Fridges and freezers incur a substantially larger additional charge. These are often as much as £100 each for disposing of the largest models. This is because the environmentally harmful chemicals used in their construction need to be carefully extracted to minimise damage to the planet.

Large, awkward items made up of a variety of materials like mattresses and sofas can also often warrant an additional charge. This is often in the range of £25 – £65, depending on their size. This is because regulations are in place to prevent mattresses and similar furniture from ending up in landfills. Their bulk and composite nature poses substantial problems, and therefore such products must be broken down and recycled.

Specialist clearance for the homes of people suffering from hoarding can be substantially more expensive. Bills of £1000 or more are not unusual. This is because the homes of people who hoard tend to have substantially more individual items in them and can pose hazards to the team conducting the work.

Clearance companies may also add a substantial fee if access to the property is difficult and extra measures have to be taken regarding this. For example, houses without easy van access, or apartments on high floors may cost more to clear than easier-to-access properties.

Is using a cheap house clearance company a good idea?

Unfortunately, trying to get a bargain on home clearance is rarely a good idea.

Many cowboy contractors go into the business for a short time and offer impossibly good deals. All too often this results in fly-tipping your items across the countryside, rather than disposing of them responsibly.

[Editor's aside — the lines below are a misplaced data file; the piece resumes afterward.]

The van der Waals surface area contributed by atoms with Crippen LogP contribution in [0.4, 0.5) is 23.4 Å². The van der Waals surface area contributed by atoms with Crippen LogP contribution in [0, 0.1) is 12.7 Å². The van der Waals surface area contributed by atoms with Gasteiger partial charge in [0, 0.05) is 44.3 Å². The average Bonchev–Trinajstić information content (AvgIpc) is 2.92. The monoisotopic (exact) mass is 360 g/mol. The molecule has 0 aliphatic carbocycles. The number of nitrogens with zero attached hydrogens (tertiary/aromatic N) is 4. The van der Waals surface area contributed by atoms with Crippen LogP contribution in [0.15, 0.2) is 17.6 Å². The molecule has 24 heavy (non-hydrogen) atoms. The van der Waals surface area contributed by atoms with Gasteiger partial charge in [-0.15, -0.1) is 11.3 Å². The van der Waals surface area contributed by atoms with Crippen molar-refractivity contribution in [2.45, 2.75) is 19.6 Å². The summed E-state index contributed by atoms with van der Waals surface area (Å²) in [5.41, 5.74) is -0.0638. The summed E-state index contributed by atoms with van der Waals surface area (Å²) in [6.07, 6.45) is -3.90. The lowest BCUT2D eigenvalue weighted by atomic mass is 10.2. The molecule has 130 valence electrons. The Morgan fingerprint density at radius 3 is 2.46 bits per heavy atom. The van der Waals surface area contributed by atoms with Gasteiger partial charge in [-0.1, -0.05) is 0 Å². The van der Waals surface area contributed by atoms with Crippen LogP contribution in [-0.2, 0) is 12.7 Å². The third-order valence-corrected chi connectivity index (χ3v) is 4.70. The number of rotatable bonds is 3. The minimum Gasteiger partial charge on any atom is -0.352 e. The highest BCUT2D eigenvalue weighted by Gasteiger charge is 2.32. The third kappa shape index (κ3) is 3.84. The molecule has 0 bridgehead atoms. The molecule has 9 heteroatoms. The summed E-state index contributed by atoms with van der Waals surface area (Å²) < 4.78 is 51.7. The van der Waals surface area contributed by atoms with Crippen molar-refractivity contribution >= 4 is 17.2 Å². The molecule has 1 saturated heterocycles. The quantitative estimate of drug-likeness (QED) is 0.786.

This is not just awful for the environment. It can also blow back badly on you. Fly-tipping is illegal, and possessions can often be traced back to their original owner more easily than the company who disposed of them. This could ultimately lead to you facing a titanic fine of up to £50,000, or even potentially a prison sentence should you not be able to prove you employed somebody to dispose of your rubbish.

How do I find a reliable house clearance company?

Because of this risk, it is critical to employ a legitimate house clearing company.

When looking for a firm to undertake your clearance, you need to ensure they have three things:

  • The approval to dispose of waste from your local authority,
  • Public liability insurance to protect you and the public in case anything goes wrong,
  • and a waste collection registration number

While avoiding cheap cowboy contractors is very important, you shouldn’t let a firm trick you into overpaying either.  Use a comparison site and ask for a quote breakdown before they begin work, so you are aware of any potential hidden costs.

Finally, you should double-check that your firm of choice is willing to do the whole job, rather than just part of it before you pay them. Some house clearance companies specialise in small, or large items, and may be unwilling to remove everything from your property. Ensure that the company you choose fits your requirements.